The Alliance is not the only Shia party. There are two other main ones, Dawa and the Supreme Council for the Islamic Revolution. Both are accused of being subsidised by Iran. They have been very active in mobilising voters.

The Sunnis, by contrast, are deeply divided, with some of the main political parties urging a boycott on the grounds that free and fair elections cannot take place in a state of near anarchy. Sheikh Ghazi al-Yawar, the president of the interim government and a Sunni, has repeatedly asked for the election to be postponed. He fears a boycott will leave the Sunnis disenfranchised - a reverse of the situation in January 1924, when Shia clerics issued fatwas banning the community from taking part in elections under British colonial rule.

"In the 1920s the Shia clerics did not push the Shias to participate in the political life of Iraq, and this led to great suffering by their people," said Sheikh Yawar. "We must learn the lessons. Elections, regardless of timing, are our salvation in Iraq."

But those minded to vote are aware of other voices, those of Osama bin Laden and the man claiming to be his emissary in Iraq, Abu Musab al-Zarqawi, who both warn voting would be apostasy. The influential Association of Sunni Scholars declared that voting would be "truly the act of madmen". The threats have been accompanied by action - two of Ayatollah al-Sistani's senior aides have been assassinated by Sunni gunmen.

Ordinary Sunnis, too, are deeply apprehensive. Rashid Ibrahim Ali, a 32-year-old engineer, lives in Baghdad. His family are in Ramadi. "It will be very dangerous to vote even in Baghdad," he said. "But in Ramadi I think it will be impossible. The Americans and the government haven't been in control of Ramadi for months apart from just a few streets in the centre. How can they hold elections there?"

His friend, Said Abdullah Salim, added: "They are blowing up men queuing up to join the police and the army. What do you think they will do to people standing around to vote?" The resentment against the Shias begins to surface. "Why don't they wait until the situation gets more stable?" Mr Salim demanded. "This is bad, because people think the Shias are just taking advantage of the situation."

In Basra, the edicts of Ayatollah al-Sistani urging Shias to vote are plastered on walls, along with slogans stating "A vote is worth more than gold", and "The time has come for you and Iraq".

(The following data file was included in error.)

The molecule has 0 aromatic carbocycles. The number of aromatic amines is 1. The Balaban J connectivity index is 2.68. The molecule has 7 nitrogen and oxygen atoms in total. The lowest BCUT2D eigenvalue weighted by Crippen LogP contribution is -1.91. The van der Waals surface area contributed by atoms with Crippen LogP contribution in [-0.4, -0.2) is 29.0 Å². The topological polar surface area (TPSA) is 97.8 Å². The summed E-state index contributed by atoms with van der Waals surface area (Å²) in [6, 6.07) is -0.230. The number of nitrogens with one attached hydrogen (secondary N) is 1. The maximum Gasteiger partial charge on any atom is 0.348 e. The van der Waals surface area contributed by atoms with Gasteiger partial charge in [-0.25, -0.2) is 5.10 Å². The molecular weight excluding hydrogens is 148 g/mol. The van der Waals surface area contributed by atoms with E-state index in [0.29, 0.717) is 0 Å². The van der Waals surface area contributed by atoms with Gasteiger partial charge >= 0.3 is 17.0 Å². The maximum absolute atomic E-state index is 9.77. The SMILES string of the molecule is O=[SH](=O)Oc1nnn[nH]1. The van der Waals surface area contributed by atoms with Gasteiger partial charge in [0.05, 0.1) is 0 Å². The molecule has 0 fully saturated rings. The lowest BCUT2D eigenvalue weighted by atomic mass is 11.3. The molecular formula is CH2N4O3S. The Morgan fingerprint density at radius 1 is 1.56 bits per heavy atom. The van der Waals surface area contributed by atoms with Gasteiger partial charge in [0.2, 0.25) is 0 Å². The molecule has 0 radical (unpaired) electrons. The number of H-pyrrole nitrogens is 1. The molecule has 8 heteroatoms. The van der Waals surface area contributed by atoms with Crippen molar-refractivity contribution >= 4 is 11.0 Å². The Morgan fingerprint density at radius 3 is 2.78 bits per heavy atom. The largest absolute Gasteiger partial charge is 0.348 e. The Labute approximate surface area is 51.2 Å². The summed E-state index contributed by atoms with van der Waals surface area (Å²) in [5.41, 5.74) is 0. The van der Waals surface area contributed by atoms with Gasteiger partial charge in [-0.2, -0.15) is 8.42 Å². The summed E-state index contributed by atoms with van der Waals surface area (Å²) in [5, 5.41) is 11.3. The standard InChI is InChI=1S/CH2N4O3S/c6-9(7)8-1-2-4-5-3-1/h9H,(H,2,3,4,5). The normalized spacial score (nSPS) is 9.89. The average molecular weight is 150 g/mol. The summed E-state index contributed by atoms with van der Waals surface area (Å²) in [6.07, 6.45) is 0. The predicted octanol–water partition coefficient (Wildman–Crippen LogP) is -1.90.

Despite the ever-present threat of a suicide bombing or US troops opening fire at random, security is not the main issue for Iraqi voters. They can avoid those dangers if they keep clear of military or police checkpoints, but everyone is affected by the endless shortages of everything from petrol to electricity.

Fuel: In the Jadriyah district of Baghdad, drivers sometimes sleep two nights running in their cars as they wait in a two-mile queue for petrol. Black market fuel is available, but it is often 30 times the normal price, heightening the anger of a country with the world's second-largest oil reserves.

Power: Electricity supply is worse than ever. At the end of last year, the last time for which there are official figures, only 845MW of electricity was available in Baghdad, compared with 2,500MW under Saddam Hussein.Iraqis largely blame the US for the collapse of infrastructure.

Water: Although water supplies remain erratic, this is less of a problem in winter than it is in summer. However, if water shortages this year are as bad as they were last year in the heat of summer, public fury is likely to erupt.

Communications: Mobile phones, banned by Saddam, were welcomed in Baghdad after the invasion. But by the end of last year they were often failing to work for days at a time because the company in charge had sold too many, and the equipment it installed was overburdened.

Heating and cooking: It is surprisingly cold at night during winter, and Iraqis try to keep warm by huddling next to paraffin heaters. But paraffin is in short supply, and has risen in price from 1,500 Iraqi dinars to 7,500 dinars a litre. The price of domestic gas for cooking has shot up even more steeply.

Reconstruction: In the aftermath of the first Gulf War, a decade ago, Iraq rapidly rebuilt its bridges and patched up power stations and refineries. Iraqis often contrast this with the dismal failure of the US and its Iraqi allies since 2003. Construction materials like cement are expensive. Cement plants can only operate part time because they lack electricity.

Patrick Cockburn in Baghdad